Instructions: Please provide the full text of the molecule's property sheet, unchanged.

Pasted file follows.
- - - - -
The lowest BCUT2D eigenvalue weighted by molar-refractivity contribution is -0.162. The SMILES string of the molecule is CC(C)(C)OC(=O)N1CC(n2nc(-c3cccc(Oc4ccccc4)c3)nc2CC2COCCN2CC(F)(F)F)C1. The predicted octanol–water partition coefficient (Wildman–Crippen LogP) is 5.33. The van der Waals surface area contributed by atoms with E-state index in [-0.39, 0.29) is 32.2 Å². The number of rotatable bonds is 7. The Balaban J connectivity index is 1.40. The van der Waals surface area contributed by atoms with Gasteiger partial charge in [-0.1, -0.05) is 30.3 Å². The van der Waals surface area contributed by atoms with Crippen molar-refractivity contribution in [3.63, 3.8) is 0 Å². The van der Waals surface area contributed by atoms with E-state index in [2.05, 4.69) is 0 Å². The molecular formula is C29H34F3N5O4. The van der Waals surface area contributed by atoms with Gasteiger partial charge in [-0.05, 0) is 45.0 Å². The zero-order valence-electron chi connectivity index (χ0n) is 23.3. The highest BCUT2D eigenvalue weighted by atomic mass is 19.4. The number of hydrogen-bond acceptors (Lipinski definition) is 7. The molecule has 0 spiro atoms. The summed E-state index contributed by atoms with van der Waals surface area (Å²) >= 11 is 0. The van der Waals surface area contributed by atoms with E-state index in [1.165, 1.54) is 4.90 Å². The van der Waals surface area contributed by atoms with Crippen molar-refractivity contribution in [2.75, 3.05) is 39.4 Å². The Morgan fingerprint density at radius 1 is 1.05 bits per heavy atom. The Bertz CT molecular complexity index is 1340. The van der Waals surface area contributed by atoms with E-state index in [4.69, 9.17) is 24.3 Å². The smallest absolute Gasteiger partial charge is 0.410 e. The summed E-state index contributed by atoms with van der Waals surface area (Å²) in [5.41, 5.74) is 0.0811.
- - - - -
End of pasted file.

The lowest BCUT2D eigenvalue weighted by molar-refractivity contribution is -0.162. The SMILES string of the molecule is CC(C)(C)OC(=O)N1CC(n2nc(-c3cccc(Oc4ccccc4)c3)nc2CC2COCCN2CC(F)(F)F)C1. The predicted octanol–water partition coefficient (Wildman–Crippen LogP) is 5.33. The van der Waals surface area contributed by atoms with E-state index in [-0.39, 0.29) is 32.2 Å². The number of rotatable bonds is 7. The Balaban J connectivity index is 1.40. The van der Waals surface area contributed by atoms with Gasteiger partial charge in [-0.1, -0.05) is 30.3 Å². The van der Waals surface area contributed by atoms with Crippen molar-refractivity contribution in [3.63, 3.8) is 0 Å². The van der Waals surface area contributed by atoms with E-state index in [2.05, 4.69) is 0 Å². The molecular formula is C29H34F3N5O4. The van der Waals surface area contributed by atoms with Gasteiger partial charge in [-0.05, 0) is 45.0 Å². The zero-order valence-electron chi connectivity index (χ0n) is 23.3. The highest BCUT2D eigenvalue weighted by atomic mass is 19.4. The number of hydrogen-bond acceptors (Lipinski definition) is 7. The molecule has 0 spiro atoms. The summed E-state index contributed by atoms with van der Waals surface area (Å²) >= 11 is 0. The van der Waals surface area contributed by atoms with E-state index in [1.165, 1.54) is 4.90 Å². The van der Waals surface area contributed by atoms with Crippen molar-refractivity contribution in [2.75, 3.05) is 39.4 Å². The Morgan fingerprint density at radius 1 is 1.05 bits per heavy atom. The Bertz CT molecular complexity index is 1340. The van der Waals surface area contributed by atoms with E-state index in [4.69, 9.17) is 24.3 Å². The smallest absolute Gasteiger partial charge is 0.410 e. The summed E-state index contributed by atoms with van der Waals surface area (Å²) in [5.41, 5.74) is 0.0811.